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Emotional instability as a trait risk factor for eating disorder behaviors in adolescents: Sex differences in a large-scale prospective study

Published online by Cambridge University Press:  05 August 2019

Melanie Brown
Affiliation:
Department of Psychiatry, Icahn School of Medicine at Mount Sinai, NY, NY, USA
Ayelet Hochman
Affiliation:
Department of Psychiatry, Icahn School of Medicine at Mount Sinai, NY, NY, USA
Nadia Micali*
Affiliation:
Department of Psychiatry, Icahn School of Medicine at Mount Sinai, NY, NY, USA Department of Psychiatry, University of Geneva, Geneva, Switzerland Department of Women's, Child and Adolescent Health, University of Geneva, Geneva, Switzerland Institute of Child Health, University College, London, London, UK
*Corresponding
Author for correspondence: Nadia Micali, E-mail: nadia.micali@unige.ch

Abstract

Background

Temperament and personality traits, including negative emotionality/neuroticism, may represent risk factors for eating disorders. Further, risk factors may differ by sex. We examined longitudinal temperament/personality pathways of risk for purging and binge eating in youth stratified by sex using data from a large-scale prospective study.

Methods

Temperament, borderline personality features, sensation seeking, ‘big five’ personality factors, and depressive symptoms were measured at five time points from early childhood to adolescence in 5812 adolescents (3215 females; 2597 males) in the Avon Longitudinal Study of Parents and Children. We conducted univariate analyses with these predictors of binge eating and purging at 14 and 16 years for total and sex-stratified samples. We used structural equation modeling (SEM) to fit data to a path analysis model of hypothesized associations.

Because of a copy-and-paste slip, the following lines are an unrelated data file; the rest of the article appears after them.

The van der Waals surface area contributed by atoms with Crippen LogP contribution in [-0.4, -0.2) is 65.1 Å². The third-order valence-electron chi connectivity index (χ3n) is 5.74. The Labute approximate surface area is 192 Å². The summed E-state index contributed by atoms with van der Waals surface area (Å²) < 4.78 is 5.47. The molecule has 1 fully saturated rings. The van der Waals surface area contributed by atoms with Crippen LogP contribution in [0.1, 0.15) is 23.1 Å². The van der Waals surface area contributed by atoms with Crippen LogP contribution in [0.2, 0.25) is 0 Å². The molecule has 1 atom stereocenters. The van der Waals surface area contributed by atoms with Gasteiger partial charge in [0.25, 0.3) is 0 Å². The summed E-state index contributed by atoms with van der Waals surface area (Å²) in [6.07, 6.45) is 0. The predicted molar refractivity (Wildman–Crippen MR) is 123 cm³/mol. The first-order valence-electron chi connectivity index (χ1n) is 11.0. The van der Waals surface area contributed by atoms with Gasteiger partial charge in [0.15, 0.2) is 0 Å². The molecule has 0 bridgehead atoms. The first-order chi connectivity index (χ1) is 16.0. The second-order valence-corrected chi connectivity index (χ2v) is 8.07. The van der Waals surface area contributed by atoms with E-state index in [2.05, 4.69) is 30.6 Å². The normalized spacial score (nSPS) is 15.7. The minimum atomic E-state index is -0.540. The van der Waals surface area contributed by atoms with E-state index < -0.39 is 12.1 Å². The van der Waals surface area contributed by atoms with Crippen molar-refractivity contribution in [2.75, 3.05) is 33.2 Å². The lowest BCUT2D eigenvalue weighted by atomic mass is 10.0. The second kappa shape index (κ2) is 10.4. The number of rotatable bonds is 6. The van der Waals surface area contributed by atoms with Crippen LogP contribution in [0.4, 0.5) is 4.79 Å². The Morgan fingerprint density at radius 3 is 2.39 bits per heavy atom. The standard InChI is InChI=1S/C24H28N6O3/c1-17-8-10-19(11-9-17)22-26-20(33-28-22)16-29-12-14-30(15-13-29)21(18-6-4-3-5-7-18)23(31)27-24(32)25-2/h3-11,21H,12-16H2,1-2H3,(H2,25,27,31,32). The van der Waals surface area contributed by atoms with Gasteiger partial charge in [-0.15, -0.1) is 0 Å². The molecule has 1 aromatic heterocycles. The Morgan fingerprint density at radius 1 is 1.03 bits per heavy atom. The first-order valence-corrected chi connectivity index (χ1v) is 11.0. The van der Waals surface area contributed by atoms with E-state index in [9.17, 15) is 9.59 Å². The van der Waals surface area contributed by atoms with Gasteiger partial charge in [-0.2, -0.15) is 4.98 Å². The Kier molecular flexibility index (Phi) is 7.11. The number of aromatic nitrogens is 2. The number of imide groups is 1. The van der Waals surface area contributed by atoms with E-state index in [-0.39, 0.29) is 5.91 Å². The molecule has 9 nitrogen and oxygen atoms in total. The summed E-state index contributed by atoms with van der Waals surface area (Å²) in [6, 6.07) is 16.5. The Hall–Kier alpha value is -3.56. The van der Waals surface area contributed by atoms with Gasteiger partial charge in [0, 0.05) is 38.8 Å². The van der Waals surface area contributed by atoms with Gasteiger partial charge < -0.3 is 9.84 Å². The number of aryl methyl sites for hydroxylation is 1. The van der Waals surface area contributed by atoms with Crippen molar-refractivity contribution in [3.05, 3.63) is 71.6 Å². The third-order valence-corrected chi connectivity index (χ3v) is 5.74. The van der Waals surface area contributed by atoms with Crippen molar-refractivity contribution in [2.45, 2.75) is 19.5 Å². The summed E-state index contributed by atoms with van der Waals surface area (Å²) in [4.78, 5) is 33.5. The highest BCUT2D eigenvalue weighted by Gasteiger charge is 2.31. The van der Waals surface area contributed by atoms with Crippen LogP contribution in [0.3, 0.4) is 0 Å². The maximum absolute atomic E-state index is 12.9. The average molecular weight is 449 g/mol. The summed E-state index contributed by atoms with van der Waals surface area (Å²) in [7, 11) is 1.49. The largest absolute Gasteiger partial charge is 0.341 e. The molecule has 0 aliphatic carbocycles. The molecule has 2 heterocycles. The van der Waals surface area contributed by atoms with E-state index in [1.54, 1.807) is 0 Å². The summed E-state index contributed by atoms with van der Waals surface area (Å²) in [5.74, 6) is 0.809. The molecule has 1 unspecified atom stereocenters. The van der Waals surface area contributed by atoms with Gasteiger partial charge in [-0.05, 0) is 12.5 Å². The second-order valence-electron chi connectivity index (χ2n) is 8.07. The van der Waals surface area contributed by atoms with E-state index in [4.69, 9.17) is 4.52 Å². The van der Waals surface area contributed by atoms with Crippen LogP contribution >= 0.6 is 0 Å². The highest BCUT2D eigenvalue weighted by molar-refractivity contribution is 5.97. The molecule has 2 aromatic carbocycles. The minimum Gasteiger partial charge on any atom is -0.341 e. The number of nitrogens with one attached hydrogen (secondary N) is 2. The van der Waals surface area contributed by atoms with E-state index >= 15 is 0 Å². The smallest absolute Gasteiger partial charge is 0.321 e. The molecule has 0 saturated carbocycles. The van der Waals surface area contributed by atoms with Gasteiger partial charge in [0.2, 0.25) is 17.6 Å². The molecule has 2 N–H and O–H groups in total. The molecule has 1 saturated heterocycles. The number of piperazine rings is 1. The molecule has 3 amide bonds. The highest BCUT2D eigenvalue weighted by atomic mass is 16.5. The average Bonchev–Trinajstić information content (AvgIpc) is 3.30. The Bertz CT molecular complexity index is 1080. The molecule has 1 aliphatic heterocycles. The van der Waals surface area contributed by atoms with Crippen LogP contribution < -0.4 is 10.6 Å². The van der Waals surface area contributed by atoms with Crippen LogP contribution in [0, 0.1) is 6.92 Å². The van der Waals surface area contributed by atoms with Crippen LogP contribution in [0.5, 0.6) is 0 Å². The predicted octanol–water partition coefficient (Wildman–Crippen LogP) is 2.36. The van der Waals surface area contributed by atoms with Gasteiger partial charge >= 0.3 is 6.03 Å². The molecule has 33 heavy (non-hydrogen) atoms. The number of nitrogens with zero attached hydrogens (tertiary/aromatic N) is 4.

Results

Of the total sample, 12.54% engaged in binge eating and 7.05% in purging by 16 years. Prevalence was much greater and increased dramatically for females from 14 years (7.50% binge eating; 2.40% purging) to 16 years (15.80% binge eating; 9.50% purging). For both sexes, borderline personality, depressive symptoms and lower emotional stability predicted eating disorder behaviors; sensation seeking and conscientiousness were also significant predictors for females. SEM identified an ‘emotional instability’ pathway for females from early childhood into adolescence (RMSEA = 0.025, TLI = 0.937 and CFI = 0.970).

Conclusions

Binge eating and purging are common in female and male adolescents. Early temperament/personality factors related to difficulty regulating emotions were predictive of later adolescent eating disorder behaviors. Results have important clinical implications for eating disorder prevention and intervention.

Type
Original Articles
Copyright
Copyright © Cambridge University Press 2019

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